Baby Steps Toward Mental Health

This tiny tablet is the first step of the next stage of my search to find mental wellness. (How sad is it that I kinda love the color?)


Those of you who also suffer from mental illness may recognize that little pill as buproprion, an off-brand of Wellbutrin. This is the second time I’ve been on this particular medication, but last time it was also the only antidepressant I was taking. I eventually had to switch off of it because it made me feel like I was coming out of my skin. Now, it’s been added to my psychotropic cocktail as an augment to the escitalopram I’m already taking in order to boost my psychological energy. Less than 24 hours being back on the Wellbutrin and my skin is already a little twitchy, my head feels like it’s on fire, and my eyes feel like they could just come tumbling out of my head at any point if I turn too quickly. (But! I’m actually getting things done, and that’s not nothing.)

And still, I’ll take that over the sense of despair and despondency that has clung to me for more than a year now.

I have, in the past year, been the closest to suicide I have ever been in my life. Doing battle every day with feelings of worthlessness and self-loathing eventually takes its toll. The sense of isolation wears on you, grinding away little bits of who you are over time. I’ve been close to giving up more times this year than I can count. Early in the year, I even resorted to cutting — just shallow scratches with a razor blade; I’m not a complete masochist — my hands and arms. I know. It’s not terribly common for a white male in his mid-30s to start cutting himself. But it allowed me to deal out, in small doses, the kind of punishment on myself that I felt like I deserved. It was a short-lived habit, but I’d be lying if I didn’t still have days where I want to cut on myself some more. The pain and heat from those cuts gave me a measure of control over the way I felt and therefore had a paradoxically therapeutic effect. I could stave off the worst of my depressive episodes by parting the skin on my arm — just a little bit — and give myself a tiny reprieve.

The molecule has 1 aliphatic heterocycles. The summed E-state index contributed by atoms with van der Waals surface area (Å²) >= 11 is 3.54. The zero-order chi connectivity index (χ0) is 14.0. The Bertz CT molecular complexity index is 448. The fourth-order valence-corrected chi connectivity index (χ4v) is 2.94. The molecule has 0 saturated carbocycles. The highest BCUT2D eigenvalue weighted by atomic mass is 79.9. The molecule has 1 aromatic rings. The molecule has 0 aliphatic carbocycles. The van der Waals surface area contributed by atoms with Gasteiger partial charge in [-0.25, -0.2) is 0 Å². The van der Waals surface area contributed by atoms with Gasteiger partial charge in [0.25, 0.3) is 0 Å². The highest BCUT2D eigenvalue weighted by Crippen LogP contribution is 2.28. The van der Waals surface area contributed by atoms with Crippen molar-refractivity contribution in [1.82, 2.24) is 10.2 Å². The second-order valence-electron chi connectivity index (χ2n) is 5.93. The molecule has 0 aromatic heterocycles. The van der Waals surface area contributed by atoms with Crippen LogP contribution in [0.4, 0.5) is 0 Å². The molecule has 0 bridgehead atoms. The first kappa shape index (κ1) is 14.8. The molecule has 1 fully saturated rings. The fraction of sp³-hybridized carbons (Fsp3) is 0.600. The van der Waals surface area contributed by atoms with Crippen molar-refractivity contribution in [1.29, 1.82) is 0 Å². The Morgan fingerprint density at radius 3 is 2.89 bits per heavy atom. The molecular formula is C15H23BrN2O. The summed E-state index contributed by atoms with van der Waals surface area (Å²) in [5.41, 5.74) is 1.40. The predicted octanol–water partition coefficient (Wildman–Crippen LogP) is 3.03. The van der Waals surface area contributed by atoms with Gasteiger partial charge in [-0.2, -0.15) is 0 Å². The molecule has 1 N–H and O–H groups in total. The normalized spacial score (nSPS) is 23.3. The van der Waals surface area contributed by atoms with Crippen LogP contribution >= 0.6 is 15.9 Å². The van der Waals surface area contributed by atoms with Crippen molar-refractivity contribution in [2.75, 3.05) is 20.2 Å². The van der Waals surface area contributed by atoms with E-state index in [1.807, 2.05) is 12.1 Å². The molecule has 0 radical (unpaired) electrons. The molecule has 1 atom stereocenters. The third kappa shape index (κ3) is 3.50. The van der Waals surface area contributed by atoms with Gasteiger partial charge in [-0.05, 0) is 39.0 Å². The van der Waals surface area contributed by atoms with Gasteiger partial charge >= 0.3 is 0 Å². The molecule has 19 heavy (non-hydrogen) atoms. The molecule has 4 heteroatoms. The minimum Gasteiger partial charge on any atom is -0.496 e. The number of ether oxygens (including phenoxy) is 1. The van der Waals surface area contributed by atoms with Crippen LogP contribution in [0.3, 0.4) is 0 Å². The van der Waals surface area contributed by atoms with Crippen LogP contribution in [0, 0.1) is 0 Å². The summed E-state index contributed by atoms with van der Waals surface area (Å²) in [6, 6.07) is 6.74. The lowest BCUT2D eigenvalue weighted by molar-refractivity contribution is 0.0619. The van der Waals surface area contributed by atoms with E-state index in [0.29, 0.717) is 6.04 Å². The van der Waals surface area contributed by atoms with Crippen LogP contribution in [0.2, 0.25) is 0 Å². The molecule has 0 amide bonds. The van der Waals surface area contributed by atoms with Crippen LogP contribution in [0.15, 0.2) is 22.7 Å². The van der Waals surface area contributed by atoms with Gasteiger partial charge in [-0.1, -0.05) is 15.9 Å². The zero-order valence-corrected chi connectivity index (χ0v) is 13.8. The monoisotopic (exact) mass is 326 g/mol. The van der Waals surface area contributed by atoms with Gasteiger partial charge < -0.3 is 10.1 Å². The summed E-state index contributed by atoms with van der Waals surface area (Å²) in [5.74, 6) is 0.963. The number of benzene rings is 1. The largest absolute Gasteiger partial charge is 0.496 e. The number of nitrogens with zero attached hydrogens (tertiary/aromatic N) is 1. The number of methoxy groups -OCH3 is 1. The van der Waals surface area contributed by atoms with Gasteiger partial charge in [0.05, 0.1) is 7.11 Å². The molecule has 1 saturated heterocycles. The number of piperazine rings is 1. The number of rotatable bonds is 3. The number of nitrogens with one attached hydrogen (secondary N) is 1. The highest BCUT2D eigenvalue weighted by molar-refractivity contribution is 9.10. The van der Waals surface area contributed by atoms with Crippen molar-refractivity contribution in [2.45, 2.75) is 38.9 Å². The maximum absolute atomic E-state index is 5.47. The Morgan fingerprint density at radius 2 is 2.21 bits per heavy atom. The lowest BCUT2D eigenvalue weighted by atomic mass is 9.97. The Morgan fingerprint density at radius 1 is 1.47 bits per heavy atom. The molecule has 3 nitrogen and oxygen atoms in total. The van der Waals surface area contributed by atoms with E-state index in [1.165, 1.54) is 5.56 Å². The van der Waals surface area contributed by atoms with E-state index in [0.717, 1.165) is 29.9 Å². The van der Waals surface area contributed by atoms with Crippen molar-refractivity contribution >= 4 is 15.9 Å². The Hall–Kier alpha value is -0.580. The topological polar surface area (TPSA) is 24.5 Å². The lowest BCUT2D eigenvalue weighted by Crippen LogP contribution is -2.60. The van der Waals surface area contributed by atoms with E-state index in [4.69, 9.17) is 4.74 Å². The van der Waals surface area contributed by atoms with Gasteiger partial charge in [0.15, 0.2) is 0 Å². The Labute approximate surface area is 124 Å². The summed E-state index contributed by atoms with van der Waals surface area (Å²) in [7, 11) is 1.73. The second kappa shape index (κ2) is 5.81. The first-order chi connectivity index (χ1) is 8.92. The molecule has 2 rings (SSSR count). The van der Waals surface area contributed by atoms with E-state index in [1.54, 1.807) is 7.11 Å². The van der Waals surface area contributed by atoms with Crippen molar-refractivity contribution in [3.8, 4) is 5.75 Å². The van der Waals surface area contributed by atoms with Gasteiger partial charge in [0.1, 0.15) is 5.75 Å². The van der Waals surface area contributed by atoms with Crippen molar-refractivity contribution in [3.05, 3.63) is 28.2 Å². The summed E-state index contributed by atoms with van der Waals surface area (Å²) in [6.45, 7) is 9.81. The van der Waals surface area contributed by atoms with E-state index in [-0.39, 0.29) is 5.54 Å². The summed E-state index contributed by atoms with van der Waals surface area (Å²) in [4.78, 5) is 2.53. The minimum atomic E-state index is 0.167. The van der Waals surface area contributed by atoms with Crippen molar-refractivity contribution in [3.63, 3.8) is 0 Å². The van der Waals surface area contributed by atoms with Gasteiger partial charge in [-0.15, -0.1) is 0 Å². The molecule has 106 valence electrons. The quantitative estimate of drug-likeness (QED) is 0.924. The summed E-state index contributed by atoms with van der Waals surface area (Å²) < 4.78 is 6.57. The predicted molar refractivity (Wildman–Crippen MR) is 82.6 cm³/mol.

I’ve been spiraling for months. The counseling I was in during the first half of the year helped — until I had to back out of it because it was becoming difficult to keep appointments due to increasing busyness at my new job. Literally all the energy I had every day went into my job in an effort to keep from losing this one, too, so the subsequent exhaustion at the end of every day made it easier to justify to myself making poor decisions in my home and farm life, decisions that have negatively impacted my family and my relationships with those around me.

Hence the reintroduction of Wellbutrin into my life. Two very close friends encouraged me earlier this week to visit my family doctor again to see about modifying my medication. Yes, the Wellbutrin still makes me feel odd and a little manic. But after the apathy of the past year (and more), this is far preferable. Per my doctor’s instructions, I’m also working on getting in to see both a psychiatrist, for long-term maintenance of my medications, and a clinical psychologist, because sometimes talking about your troubles with someone who can be objective is a solution, too.

I’d be lying if I said I wanted to do any of this. I hate that any of it is necessary, that I can’t just fix myself and be done with it. But I can’t, and I need help from people more equipped to keep me on my feet. I’m nervous and scared, but maybe also a teensy, tiny bit hopeful, too. Just the fact that I’m writing this down at all is an improvement. I haven’t felt like writing much of anything for more than a year. As much as the Wellbutrin makes my skin crawl, it does seem to give me a little more of myself back, and for that I’m grateful.

Little steps forward, people. Little steps.

6 thoughts on “Baby Steps Toward Mental Health”

  1. Jim, I have nothing but sympathy for what you’re going through. I was myself on a cocktail of three antidepressants for a number of years (bupropion, cipralex and mirtazipine) and under psychiatric care at the time. Depression scared the hell out of me but the medications gave me what I most needed: time. I will add my recommendation to those you’ve already received about receiving psychiatric care so that your medications can be properly adjusted.